A recent federal probe into alleged “misconduct” at a Department of Veterans Affairs facility in Cincinnati is focusing on allegations of drugs being improperly prescribed to patients, Fox News learned Saturday.
The agency’s inspector general is purportedly looking into whether Dr. Barbara Temeck, the facility’s acting chief of staff and a thoracic surgeon, carries proper authority to prescribe medicine.
Among the allegations is that Temeck prescribed medication to the wife of Jack Hetrick, the director of the VA region that includes Ohio, Indiana and Michigan.
A VA email obtained by Fox News states Hetrick has recused himself from “any and all decisions” regarding the facility because his wife has a “professional and personal relationship with the physician involved."
A source told Fox News on Friday that the VA inspector general is “investigating an allegation of misconduct that adversely affects the care of veterans at the Cincinnati facility.”
The inspector general’s office and Veteran Affairs did not respond to messages Saturday asking to verify the investigation.
The investigation and wrongdoings, if verified, could be another setback for the troubled agency.
In 2014, at least 35 military veterans died while awaiting care at a VA facility in Phoenix.
The finding resulted in the discovery of additional cases of delays in patient care in other facilities in other states. And agency Secretary Eric Shinseki resigned amid the fallout.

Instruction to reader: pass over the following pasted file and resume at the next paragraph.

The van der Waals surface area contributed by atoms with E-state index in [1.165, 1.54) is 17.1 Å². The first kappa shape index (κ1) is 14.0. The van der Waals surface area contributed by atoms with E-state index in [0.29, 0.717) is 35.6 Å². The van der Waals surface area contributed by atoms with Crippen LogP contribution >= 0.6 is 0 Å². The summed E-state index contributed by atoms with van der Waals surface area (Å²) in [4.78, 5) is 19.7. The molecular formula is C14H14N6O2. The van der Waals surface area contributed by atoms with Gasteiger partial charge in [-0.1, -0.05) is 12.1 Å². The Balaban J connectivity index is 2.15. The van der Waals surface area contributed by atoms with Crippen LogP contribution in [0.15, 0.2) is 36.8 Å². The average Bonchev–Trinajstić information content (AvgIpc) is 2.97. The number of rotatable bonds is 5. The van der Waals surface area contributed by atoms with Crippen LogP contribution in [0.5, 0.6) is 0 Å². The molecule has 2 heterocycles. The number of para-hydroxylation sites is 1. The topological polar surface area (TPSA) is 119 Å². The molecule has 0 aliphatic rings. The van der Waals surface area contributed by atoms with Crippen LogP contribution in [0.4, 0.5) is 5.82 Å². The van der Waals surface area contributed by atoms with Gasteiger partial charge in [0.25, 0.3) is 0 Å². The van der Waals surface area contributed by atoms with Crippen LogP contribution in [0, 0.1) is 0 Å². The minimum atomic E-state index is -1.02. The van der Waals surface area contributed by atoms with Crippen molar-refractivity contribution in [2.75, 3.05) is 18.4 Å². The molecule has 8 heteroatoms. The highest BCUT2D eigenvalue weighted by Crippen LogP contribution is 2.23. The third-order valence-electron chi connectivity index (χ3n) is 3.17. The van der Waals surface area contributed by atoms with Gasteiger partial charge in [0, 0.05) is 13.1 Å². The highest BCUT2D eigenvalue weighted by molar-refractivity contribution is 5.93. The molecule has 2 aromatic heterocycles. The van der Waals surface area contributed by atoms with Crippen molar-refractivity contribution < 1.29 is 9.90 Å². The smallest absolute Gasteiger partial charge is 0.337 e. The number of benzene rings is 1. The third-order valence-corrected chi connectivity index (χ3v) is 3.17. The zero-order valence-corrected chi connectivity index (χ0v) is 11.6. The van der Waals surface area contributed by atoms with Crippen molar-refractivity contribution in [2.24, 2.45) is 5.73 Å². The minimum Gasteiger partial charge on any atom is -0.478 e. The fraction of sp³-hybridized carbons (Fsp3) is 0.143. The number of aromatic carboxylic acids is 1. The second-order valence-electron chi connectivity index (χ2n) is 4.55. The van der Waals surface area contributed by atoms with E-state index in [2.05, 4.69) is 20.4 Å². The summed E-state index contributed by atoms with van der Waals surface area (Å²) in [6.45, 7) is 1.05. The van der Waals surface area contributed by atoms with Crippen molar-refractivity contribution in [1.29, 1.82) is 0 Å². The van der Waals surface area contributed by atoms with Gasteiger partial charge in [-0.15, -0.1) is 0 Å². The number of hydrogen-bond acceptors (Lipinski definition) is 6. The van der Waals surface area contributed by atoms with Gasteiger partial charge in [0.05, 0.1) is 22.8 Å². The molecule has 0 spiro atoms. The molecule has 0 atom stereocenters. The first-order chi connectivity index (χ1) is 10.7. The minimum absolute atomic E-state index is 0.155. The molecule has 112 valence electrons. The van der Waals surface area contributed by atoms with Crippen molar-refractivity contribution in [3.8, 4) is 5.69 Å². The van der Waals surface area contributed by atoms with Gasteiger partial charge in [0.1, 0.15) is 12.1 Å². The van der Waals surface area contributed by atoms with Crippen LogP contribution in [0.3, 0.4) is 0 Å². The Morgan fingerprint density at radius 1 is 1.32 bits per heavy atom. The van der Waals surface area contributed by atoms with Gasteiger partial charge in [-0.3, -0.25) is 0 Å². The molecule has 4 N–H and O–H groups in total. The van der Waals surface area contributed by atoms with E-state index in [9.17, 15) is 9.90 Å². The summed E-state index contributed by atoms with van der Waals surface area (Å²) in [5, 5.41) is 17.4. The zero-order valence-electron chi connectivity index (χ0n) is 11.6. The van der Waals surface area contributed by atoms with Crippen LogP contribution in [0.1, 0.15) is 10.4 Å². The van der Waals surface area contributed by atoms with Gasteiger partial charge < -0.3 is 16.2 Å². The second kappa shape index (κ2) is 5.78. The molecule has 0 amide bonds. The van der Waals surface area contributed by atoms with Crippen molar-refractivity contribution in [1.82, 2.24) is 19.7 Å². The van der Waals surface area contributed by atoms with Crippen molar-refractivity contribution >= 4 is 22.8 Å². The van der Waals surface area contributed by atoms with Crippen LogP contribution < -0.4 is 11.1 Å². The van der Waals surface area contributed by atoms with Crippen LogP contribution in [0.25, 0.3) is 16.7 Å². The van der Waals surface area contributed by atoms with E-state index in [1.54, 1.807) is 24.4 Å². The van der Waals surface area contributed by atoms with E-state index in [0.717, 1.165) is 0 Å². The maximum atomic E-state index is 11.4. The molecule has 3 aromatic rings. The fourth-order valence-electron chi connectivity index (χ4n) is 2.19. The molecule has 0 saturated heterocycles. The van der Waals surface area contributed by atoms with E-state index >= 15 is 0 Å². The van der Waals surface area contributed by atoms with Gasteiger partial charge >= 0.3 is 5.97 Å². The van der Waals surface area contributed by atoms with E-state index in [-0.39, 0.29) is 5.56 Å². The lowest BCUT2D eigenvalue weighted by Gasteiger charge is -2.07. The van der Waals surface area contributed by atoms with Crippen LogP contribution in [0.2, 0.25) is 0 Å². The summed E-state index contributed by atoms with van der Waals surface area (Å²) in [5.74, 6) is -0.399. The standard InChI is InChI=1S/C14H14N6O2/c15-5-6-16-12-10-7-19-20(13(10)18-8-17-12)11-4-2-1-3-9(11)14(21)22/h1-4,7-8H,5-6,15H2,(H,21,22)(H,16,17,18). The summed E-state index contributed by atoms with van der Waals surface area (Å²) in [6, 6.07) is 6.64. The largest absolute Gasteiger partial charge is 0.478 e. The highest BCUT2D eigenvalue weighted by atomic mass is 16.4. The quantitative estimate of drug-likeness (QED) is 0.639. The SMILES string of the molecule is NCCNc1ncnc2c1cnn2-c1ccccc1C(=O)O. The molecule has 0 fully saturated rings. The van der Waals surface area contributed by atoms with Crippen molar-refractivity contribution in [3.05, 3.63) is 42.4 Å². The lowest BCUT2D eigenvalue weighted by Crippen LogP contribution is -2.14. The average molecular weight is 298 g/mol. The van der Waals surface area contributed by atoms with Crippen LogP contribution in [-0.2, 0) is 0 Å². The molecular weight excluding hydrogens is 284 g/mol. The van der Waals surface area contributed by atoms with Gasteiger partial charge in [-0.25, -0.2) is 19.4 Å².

Reports about the Cincinnati investigation began circulating on Capitol Hill after what sources described as “cryptic” phone calls at about 5 p.m. to congressional offices, advising them of a formal inquiry from the inspector general’s office.
Multiple offices in the Ohio and Indiana delegations received the calls, which purportedly were scripted. And the person from the VA making the calls would not deviate nor answer questions about the inquiry, sources said.
Lawmakers and their aides are livid about how and when the information was communicated.
A spokesman for GOP Rep. Brad Wenstrup -- a military veteran who represents part of Cincinnati and is a podiatrist and member of the House Veterans’ Affairs Committee -- said the congressman is “deeply troubled by this cryptic news and wants to know more, to include who is being investigated and why.”
The spokesman also said the timing of the announcement -- late on a Friday before a federal holiday -- suggests the agency is attempting to hide the story from the public.
Wenstrup is leading a Veterans’ Affairs committee field hearing in Cincinnati next week that will focus on veteran hiring practices and questions about the investigation are expected to arise.
The Cincinnati investigation could prove embarrassing to new Veterans Affairs Secretary Bob McDonald.
He was brought in to clean up the agency after the scandal two years ago. Moreover, McDonald worked for years in Cincinnati as the president and chief executive office at of Procter and Gamble, which is based in that Ohio city.